Twenty-eight inbred (I, inbreeding coefficient 0-375 and 0-5) and 28 matching outbred (O) sheep, aged 26 weeks, were housed and allocated in equal number to two planes of nutrition, a high plane (H), involving ad libitum feeding on a pelleted diet, the other a low plane (L), restricted to an amount of the same diet which would maintain live weight. Food consumption, live weight, linear body dimensions and wool growth were recorded for 19 weeks, and for 4 weeks later in the experiment when L as well H animals received ad libitum feeding. Observations were also made for a final 9 weeks when the sheep were at grass.
The I sheep were substantially smaller in weight and body dimensions than the O sheep throughout the experiment. On ad libitum feeding, the I and O lambs grew in parallel and by the same amount per unit of food consumed. There was also no difference between I and O sheep in the amount of food per kg metabolic live weight (M0·73) required to maintain the live weight of the sheep on the restricted intake. The two types of sheep were therefore similar in efficiency.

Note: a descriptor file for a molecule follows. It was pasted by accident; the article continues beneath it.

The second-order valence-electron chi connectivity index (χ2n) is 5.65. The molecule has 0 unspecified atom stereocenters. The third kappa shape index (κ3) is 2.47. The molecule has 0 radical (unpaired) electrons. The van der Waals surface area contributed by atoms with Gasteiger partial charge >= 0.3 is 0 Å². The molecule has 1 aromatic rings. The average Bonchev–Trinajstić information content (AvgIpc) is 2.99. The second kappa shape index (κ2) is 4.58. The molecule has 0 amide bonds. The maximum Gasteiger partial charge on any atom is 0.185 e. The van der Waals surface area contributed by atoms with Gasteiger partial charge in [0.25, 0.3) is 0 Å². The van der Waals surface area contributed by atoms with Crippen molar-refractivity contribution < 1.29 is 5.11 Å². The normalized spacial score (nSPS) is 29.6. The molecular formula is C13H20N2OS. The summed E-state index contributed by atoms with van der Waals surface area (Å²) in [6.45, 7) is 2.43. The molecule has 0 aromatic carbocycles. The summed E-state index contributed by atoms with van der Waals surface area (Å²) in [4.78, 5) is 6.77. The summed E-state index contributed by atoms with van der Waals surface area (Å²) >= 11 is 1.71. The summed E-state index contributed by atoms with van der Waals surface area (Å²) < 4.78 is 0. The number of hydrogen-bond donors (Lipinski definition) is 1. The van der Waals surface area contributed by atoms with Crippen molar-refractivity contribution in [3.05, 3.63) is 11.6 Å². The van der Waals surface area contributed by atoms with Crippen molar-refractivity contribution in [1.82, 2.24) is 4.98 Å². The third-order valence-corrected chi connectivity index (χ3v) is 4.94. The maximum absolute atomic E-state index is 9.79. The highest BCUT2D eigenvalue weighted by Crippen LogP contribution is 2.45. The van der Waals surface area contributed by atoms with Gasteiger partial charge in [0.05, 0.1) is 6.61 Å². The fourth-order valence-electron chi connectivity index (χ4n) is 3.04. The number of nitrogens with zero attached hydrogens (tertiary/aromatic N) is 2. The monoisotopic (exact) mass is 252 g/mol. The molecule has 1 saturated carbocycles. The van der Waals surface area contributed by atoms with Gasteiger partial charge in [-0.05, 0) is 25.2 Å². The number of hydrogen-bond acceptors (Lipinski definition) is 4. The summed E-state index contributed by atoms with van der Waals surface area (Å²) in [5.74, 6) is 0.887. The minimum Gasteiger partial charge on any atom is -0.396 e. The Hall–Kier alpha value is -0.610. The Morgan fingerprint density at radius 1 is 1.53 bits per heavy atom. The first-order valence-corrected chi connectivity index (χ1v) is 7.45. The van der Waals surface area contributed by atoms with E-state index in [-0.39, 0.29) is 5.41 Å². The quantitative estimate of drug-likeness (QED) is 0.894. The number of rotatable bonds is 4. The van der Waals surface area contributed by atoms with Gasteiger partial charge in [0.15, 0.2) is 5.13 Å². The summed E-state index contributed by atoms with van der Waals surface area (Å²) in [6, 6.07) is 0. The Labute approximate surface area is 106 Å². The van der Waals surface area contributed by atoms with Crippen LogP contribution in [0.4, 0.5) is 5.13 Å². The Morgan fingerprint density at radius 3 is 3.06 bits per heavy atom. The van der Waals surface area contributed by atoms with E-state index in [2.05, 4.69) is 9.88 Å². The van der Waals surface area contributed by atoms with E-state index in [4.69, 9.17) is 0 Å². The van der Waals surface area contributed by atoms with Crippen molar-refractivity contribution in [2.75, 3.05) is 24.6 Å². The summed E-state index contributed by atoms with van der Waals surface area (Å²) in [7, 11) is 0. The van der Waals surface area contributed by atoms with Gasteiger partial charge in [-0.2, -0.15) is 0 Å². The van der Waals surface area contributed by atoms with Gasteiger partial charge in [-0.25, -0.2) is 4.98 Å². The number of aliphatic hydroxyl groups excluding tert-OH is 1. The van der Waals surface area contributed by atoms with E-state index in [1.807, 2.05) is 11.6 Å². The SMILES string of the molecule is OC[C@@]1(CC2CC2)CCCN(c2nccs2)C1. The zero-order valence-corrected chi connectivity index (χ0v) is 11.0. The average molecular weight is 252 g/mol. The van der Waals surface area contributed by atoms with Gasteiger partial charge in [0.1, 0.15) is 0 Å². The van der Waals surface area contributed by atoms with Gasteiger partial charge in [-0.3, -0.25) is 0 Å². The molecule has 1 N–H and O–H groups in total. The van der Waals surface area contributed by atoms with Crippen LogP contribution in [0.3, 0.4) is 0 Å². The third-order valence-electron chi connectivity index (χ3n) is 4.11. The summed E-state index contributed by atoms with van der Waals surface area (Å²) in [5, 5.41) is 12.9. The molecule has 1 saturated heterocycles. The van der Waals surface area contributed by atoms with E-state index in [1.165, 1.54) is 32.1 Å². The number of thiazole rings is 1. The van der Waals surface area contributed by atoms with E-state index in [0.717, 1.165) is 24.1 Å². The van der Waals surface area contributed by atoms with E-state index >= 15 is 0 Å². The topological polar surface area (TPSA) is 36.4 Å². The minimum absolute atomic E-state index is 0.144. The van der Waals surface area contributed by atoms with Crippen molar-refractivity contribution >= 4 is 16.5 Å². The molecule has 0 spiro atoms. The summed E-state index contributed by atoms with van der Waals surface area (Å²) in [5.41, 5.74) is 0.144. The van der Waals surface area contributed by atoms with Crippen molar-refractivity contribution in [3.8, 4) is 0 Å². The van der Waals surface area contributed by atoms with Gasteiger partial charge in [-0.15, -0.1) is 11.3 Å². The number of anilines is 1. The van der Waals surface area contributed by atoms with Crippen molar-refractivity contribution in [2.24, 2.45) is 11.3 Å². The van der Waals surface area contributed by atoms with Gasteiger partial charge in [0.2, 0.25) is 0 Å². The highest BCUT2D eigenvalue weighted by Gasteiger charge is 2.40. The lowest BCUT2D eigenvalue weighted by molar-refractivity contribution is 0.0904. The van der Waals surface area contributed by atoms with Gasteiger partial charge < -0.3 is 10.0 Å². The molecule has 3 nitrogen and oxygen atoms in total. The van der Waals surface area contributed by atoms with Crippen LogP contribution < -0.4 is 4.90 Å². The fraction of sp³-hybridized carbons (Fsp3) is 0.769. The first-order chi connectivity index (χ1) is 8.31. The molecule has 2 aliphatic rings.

During the 4-week period when L sheep were fed ad libitum they showed some compensatory growth relative to the H group, but I and O groups behaved similarly. At grass, a tendency for slightly faster growth continued for the O group formerly on a low plane, but there were no significant interactions between plane of nutrition (as originally allocated) and inbreeding.
Wool growth mirrored the results on body growth, with substantial effects of plane of nutrition, but wool growth per unit area of skin did not differ between I and O groups.